Tax assessment errors–November 2013

Has the ATO made a wrong call on your tax assessment? Here’s what to do

If you believe your tax assessment is incorrect, the first step should be to go over your tax return or activity statement to check details against your notice of assessment. If you still believe the assessment is wrong, or if you have extra information that may change it, an amendment can be sought from the Tax Office (which we can help you with).

But if the Tax Office disagrees that there is a mistake, you can lodge an objection to that decision. You can also object if it amends an assessment and has taken a different stance to you (for example, you wanted to include a deduction but were allowed only part of it).

The Tax Office requests that objections be in writing (you can use one of its forms, which we can provide, or ask us to write an objection for you), detailing all the reasons you think a decision is incorrect. This should include, where relevant, references to legislation, rulings or case law. It will also be necessary to include any supporting documents and information that relates to the decision.

The Tax Office will generally review its original decision, and says these reviews will be carried out by a tax officer who was not involved in the original decision. It will then let you know the outcome in writing (referred to as an “objection decision”), either directly or via this office. However if you’re still not satisfied, the next step is to ask for an independent external review of the Tax Office’s actions and its decisions about your tax affairs.

Tax laws specifically give you the right to go to the Administrative Appeals Tribunal (the tribunal) or the Federal Court of Australia for a review of some of the Tax Office’s actions or decisions. When the Tax Office lets you know its decision, it should also explain how these options differ and how to access each. You generally have 60 days from the date of this decision notice to seek a tribunal or court review.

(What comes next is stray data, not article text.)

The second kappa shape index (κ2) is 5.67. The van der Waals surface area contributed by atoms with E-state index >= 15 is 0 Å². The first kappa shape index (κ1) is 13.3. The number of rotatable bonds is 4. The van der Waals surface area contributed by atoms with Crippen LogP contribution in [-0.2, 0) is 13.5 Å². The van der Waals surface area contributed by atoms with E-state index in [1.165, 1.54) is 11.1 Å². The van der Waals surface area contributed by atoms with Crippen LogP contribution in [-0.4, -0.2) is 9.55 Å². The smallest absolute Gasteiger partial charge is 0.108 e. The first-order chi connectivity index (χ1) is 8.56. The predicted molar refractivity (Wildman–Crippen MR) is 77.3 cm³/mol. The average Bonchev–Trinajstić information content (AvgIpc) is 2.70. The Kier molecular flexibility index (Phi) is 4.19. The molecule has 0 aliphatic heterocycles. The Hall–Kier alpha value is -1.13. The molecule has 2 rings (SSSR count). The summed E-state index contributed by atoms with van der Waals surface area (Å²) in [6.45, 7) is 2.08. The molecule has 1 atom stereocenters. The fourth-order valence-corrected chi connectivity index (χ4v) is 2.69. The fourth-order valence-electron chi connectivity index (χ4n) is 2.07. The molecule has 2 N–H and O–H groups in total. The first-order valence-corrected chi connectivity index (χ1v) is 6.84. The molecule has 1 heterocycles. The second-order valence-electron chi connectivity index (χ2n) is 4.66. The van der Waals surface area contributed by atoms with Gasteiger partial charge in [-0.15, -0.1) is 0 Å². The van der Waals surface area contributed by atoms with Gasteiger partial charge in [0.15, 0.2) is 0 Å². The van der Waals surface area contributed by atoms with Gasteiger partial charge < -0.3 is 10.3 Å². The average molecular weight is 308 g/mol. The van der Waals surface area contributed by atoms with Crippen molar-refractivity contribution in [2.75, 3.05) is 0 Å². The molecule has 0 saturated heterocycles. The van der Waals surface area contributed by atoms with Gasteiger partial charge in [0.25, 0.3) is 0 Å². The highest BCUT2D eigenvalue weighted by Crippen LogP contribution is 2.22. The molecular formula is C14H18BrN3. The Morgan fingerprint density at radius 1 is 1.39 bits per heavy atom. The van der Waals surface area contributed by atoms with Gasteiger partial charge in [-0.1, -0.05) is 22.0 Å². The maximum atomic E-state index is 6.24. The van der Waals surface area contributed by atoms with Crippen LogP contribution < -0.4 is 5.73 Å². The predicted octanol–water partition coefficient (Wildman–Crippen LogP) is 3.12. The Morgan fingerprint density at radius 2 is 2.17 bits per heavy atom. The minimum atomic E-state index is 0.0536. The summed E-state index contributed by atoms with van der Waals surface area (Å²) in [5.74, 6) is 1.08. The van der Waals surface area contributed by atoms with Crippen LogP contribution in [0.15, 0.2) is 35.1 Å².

When taking the tribunal or court option

The burden of proof in the taxpayer’s lap, so you will need to go into the tribunal or court being able to prove that the tax assessment is excessive – or, more pertinently, that your idea of the tax outcome is the correct one – and support this with evidence, documents, and sound technical analysis.

The tribunal is less formal than a court hearing, but it can confirm, vary or set aside the Tax Office decision. You can appear yourself or be represented, and there is an application fee, which is refunded if the hearing goes your way.

Under the umbrella of the tribunal is the Small Taxation Claims Tribunal, which provides a quicker and cheaper review if the amount of tax in dispute is less than $5,000. Either way, if you are not satisfied with the tribunal’s decision you can appeal to the Federal Court.

However once at the Federal Court, procedures get much more formal. You will generally need legal representation and there are a lot more fees (filing fee, “setting down” fee and daily hearing fee, for example).

After this level of intervention, the next steps up the legal ladder are the Full Federal Court and then the High Court – but these are rare options for most taxpayers, and these courts won’t grant every appeal that is requested.

Taking one for the team

If you think what you’ve been through can help level the tax playing field for the rest of the nation’s taxpayers, it could be possible to apply to have your case funded under the “test case litigation program”.

This operates alongside all the other dispute resolution protocols, and can reimburse some or even all of your legal costs if it is decided that your case has important implications for the wider community and the administration of the tax system.

It may be, for example, that your case happens to involve a particular area of tax law in which there is uncertainty and that has not been tested in the courts before – and that the public interest will be served by seeing it go through the courts. Applicants are reviewed by an independent panel of legal and accounting professionals and senior tax officers.

See our office if you think any of the above applies to your tax affairs.

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